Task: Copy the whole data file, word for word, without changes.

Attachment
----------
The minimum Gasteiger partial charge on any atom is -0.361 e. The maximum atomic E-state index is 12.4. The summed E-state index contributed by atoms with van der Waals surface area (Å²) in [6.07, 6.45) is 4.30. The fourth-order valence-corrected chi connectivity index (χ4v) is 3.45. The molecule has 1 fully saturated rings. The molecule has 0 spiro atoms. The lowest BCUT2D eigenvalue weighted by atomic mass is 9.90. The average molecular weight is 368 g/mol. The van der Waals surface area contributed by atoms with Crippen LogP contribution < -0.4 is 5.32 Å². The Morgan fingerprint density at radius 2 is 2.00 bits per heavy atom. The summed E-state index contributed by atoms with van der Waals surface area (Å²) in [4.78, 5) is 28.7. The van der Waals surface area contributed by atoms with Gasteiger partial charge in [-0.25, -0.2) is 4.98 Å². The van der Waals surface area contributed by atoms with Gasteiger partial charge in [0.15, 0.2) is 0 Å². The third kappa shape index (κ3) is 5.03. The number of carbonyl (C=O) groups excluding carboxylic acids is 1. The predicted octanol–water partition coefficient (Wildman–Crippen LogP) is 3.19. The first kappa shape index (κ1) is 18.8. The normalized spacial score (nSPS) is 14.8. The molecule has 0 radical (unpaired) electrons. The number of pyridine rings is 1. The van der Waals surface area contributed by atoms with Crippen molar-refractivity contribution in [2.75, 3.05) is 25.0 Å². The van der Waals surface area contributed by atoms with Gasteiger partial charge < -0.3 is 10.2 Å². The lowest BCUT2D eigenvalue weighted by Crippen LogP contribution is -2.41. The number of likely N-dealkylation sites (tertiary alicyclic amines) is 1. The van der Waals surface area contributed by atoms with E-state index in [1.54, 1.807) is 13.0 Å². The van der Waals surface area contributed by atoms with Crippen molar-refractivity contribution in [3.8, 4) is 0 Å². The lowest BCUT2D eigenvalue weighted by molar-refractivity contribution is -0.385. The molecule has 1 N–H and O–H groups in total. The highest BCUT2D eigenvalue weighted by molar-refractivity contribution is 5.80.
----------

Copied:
The minimum Gasteiger partial charge on any atom is -0.361 e. The maximum atomic E-state index is 12.4. The summed E-state index contributed by atoms with van der Waals surface area (Å²) in [6.07, 6.45) is 4.30. The fourth-order valence-corrected chi connectivity index (χ4v) is 3.45. The molecule has 1 fully saturated rings. The molecule has 0 spiro atoms. The lowest BCUT2D eigenvalue weighted by atomic mass is 9.90. The average molecular weight is 368 g/mol. The van der Waals surface area contributed by atoms with Crippen LogP contribution < -0.4 is 5.32 Å². The Morgan fingerprint density at radius 2 is 2.00 bits per heavy atom. The summed E-state index contributed by atoms with van der Waals surface area (Å²) in [4.78, 5) is 28.7. The van der Waals surface area contributed by atoms with Gasteiger partial charge in [-0.25, -0.2) is 4.98 Å². The van der Waals surface area contributed by atoms with Gasteiger partial charge in [0.15, 0.2) is 0 Å². The third kappa shape index (κ3) is 5.03. The number of carbonyl (C=O) groups excluding carboxylic acids is 1. The predicted octanol–water partition coefficient (Wildman–Crippen LogP) is 3.19. The first kappa shape index (κ1) is 18.8. The normalized spacial score (nSPS) is 14.8. The molecule has 0 radical (unpaired) electrons. The number of pyridine rings is 1. The van der Waals surface area contributed by atoms with Crippen molar-refractivity contribution in [2.75, 3.05) is 25.0 Å². The van der Waals surface area contributed by atoms with Gasteiger partial charge < -0.3 is 10.2 Å². The lowest BCUT2D eigenvalue weighted by Crippen LogP contribution is -2.41. The number of likely N-dealkylation sites (tertiary alicyclic amines) is 1. The van der Waals surface area contributed by atoms with E-state index in [1.54, 1.807) is 13.0 Å². The van der Waals surface area contributed by atoms with Crippen molar-refractivity contribution in [3.8, 4) is 0 Å². The lowest BCUT2D eigenvalue weighted by molar-refractivity contribution is -0.385. The molecule has 1 N–H and O–H groups in total. The highest BCUT2D eigenvalue weighted by molar-refractivity contribution is 5.80.